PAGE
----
Why do people burn money & effigies in Vietnam?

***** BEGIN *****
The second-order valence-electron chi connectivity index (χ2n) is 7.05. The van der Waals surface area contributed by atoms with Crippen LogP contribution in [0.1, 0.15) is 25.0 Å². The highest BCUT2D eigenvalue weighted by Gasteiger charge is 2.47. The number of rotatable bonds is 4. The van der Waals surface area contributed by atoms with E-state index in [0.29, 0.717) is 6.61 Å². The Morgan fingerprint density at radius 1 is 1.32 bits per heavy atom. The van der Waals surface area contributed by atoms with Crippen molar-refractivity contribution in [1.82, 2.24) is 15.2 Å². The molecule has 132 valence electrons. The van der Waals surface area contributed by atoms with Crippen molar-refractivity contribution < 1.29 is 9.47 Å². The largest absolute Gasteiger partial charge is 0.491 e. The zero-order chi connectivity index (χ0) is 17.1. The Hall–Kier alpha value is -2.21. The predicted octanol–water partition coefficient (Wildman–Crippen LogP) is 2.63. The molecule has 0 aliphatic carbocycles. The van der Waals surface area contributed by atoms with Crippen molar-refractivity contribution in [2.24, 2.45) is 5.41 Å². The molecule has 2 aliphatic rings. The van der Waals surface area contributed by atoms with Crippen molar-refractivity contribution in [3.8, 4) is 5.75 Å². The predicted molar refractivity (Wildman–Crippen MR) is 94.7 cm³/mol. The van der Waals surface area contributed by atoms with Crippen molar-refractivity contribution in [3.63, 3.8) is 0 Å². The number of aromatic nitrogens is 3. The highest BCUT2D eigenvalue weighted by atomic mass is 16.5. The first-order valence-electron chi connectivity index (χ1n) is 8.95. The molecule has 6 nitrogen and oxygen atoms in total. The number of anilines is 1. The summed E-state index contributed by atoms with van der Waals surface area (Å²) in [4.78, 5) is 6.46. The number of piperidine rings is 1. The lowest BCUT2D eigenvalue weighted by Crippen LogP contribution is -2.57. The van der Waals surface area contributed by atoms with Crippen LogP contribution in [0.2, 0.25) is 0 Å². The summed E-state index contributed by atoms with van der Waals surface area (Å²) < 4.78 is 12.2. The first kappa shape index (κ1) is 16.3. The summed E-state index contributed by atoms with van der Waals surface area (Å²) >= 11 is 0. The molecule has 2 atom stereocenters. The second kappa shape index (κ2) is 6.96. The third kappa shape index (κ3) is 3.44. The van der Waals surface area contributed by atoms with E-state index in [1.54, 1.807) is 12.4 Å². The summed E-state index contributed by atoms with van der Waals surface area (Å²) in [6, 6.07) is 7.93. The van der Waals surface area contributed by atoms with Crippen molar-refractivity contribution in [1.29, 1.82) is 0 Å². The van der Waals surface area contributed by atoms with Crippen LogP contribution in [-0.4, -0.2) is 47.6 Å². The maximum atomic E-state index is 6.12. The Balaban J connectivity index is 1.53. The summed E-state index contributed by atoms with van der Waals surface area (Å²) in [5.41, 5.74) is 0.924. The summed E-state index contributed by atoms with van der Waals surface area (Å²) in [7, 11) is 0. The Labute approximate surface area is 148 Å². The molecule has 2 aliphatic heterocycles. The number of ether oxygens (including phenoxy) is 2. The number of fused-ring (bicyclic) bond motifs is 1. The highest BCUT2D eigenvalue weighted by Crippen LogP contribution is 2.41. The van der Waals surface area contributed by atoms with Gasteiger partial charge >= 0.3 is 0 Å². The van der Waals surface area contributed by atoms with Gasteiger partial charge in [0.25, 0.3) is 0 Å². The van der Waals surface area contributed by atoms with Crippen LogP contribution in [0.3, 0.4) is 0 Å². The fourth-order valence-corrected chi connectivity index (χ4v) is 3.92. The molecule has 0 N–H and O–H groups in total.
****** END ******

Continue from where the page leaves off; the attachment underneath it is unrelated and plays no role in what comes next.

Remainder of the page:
On the anniversary of the death of a family member (giỗ) , or at special times of the year such as Kitchen Gods’ Day, Vietnamese people usually buy a bundle of replica money (đô la âm phủ) and paper versions of horses, cars, clothes, mobile phones, jewelry and even credit cards to burn outside their homes. By burning the paper goods, they are making them accessible to their ancestors. The practice was actually banned by the government during the 1970s because it was regarded as wasteful and it didn’t fit with socialist ideology, and only became acceptable again after Doi Moi. During the past decade, some local councils around the country have tried to ban the burning of joss paper in the interests of public cleanliness but the practise has persisted. A few weeks ago, the practise was condemned by a number of leading Buddhists monks in Hanoi, who declared that the burning of paper iPhones and the like is ostentatious and contrary to the doctrines of Buddhism.


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